It is expensive and time consuming to litigate divorce disputes and post-decree issues involving child custody, visitation schedules, pets and property division. Alternative dispute resolution — in the form of mediation or arbitration — is an affordable alternative to litigation that allows the parties to work toward settling their disagreements while avoiding the cost, time and stress associated with a protracted courtroom battle. Mediation and arbitration are not meant for everyone, but neither is the court process meant for everyone.
Located in Arlington Heights, Illinois, Buffalo Grove Law Offices assists clients in Arlington Heights, Hoffman Estates, Palatine, Buffalo Grove and throughout the Chicago metropolitan area in resolving divorce and family law matters through mediation and/or arbitration. While we regularly assist clients as their legal counsel in these forums, our Arlington Heights mediation lawyer is also a qualified mediator who provides professional mediation services to individuals and couples who are represented by other counsel.
The Advantages Of Mediation And Arbitration
Mediation and arbitration are confidential dispute resolution forums that provide numerous advantages to litigation, including the ability to maintain the parties’ privacy; avoid the length, expense and uncertainty of litigation; and devise creative solutions that satisfy unusual needs and circumstances.
Please understand that once a couple has met with a mediator or arbitrator, that mediator or arbitrator is prohibited from representing either party in any subsequent litigation (divorce, paternity, or any other court-action) because of conflict of interest rules. Also, if either party has sought advice from an attorney on a family law issue, that attorney is prohibited from representing the couple in a mediation or arbitration. The information below includes some of the differences between mediation or arbitration and litigation.
Mediation: Working Together To Reach An Amicable Settlement
In mediation, both parties and their attorneys work with a neutral mediator to negotiate an amicable settlement. The mediator assists the parties in coming to a resolution, usually by sending offers of settlement back and forth between the parties. The mediator does not make any final decision in the matter and does not give advice to either party.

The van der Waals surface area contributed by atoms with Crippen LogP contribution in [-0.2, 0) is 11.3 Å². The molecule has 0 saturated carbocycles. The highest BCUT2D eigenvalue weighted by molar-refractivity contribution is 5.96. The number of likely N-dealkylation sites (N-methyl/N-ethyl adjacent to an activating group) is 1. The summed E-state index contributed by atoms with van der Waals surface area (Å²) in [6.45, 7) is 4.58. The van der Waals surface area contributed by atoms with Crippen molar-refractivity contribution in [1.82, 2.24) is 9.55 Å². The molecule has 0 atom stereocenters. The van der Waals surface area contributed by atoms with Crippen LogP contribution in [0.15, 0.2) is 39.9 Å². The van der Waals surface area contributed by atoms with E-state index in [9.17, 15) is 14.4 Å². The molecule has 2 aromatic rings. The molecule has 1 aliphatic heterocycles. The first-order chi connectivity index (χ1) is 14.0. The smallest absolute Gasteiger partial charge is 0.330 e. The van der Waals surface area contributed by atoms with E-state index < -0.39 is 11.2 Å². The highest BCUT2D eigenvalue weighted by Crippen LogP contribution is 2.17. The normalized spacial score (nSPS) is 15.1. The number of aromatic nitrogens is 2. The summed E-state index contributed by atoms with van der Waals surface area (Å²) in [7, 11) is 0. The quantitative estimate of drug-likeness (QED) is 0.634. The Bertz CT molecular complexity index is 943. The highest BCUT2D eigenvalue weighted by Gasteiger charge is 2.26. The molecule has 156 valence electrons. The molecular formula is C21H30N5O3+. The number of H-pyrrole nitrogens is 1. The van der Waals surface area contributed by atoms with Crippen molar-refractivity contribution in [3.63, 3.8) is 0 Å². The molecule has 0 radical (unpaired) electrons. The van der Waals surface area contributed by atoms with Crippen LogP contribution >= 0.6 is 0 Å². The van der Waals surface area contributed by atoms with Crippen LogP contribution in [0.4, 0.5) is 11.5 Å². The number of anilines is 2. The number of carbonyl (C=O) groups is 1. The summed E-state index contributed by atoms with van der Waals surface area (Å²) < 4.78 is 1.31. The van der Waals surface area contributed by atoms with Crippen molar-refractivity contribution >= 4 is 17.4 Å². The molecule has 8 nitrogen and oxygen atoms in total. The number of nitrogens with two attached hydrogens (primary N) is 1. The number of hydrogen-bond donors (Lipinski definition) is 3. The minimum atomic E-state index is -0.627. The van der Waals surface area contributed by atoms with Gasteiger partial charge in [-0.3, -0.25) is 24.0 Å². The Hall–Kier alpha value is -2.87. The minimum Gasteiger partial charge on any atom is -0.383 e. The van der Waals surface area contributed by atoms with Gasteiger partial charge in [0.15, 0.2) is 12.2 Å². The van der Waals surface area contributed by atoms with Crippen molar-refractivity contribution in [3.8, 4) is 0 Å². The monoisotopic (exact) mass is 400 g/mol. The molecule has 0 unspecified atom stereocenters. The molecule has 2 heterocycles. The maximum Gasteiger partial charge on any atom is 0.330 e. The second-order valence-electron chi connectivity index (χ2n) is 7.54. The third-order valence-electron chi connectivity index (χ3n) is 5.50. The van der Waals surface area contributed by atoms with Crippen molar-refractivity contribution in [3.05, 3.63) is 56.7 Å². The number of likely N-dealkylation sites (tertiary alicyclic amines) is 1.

Mediation often ends in settlement of at least some of the contested issues, saving the parties’ time and money because fewer issues will need to be litigated in court later on. If some contested issues remain after mediation, the parties are free to continue settlement negotiations through their attorneys and/or prepare to resolve the case at trial.
Arbitration: Allowing A Third-Party To Reach A Decision
In arbitration, both parties and their attorneys will present evidence and testimony to arbitrator in a confidential session. The arbitrator will then make a decision that is binding on the parties, just as if it were rendered by a court.
Some Key Aspects Of Mediation Versus Litigation
- Nonadversarial environment, parties come together in good faith to find a resolution
- Mediator assists in maintaining that good faith and balance between both parties
- Meetings between parties together
- Gather facts together cooperatively
- Agreement between parties as to issues to be worked on
- Parties are in control of the outcome, mediator is in control of the process itself
- Creative solutions to avoid conflict
- Atmosphere is nonthreatening
- Mediator is impartial
- Compromise is the goal
- Adversarial environment
- Attorneys communicate for the parties
- Gathering facts (discovery process can be and often is adversarial)
- Judge is the one to decide the issues
- Sticking to positions
- Court is in control
- Decisions are governed by legal precedent of prior case law
- Lawyers are partial to their client’s positions rather than to impartiality
- Formal atmosphere in courtroom or deposition, etc., likely contentious
- The goal of the parties/lawyers often is wanting to win
The divorce decree provided for arbitration. The parties had joint custody and a parenting schedule. The decree stated that, “The matters of camp, medical decisions and the regular parenting time schedule are the only matters which shall be arbitrated.” Husband filed for arbitration. He argued that wife had missed a lot of her parenting time.…Read More
In their divorce document, the parties agreed to resolve certain problems with their parenting schedule through arbitration. Father filed a motion to compel arbitration. Father had been sending emails to Mother. He complained about how often she took away his time with the children. Mother argued that there was no “clearly defined conflict”. There was…Read More
Parties had a divorce case. They agreed to resolve their property and maintenance issues through binding arbitration. That means that the trial judge did not make the decisions. That part of the case was sent to an arbitrator. The arbitrator made a decision. Then, the trial court confirmed the arbitration award afterwards. The court entered…Read More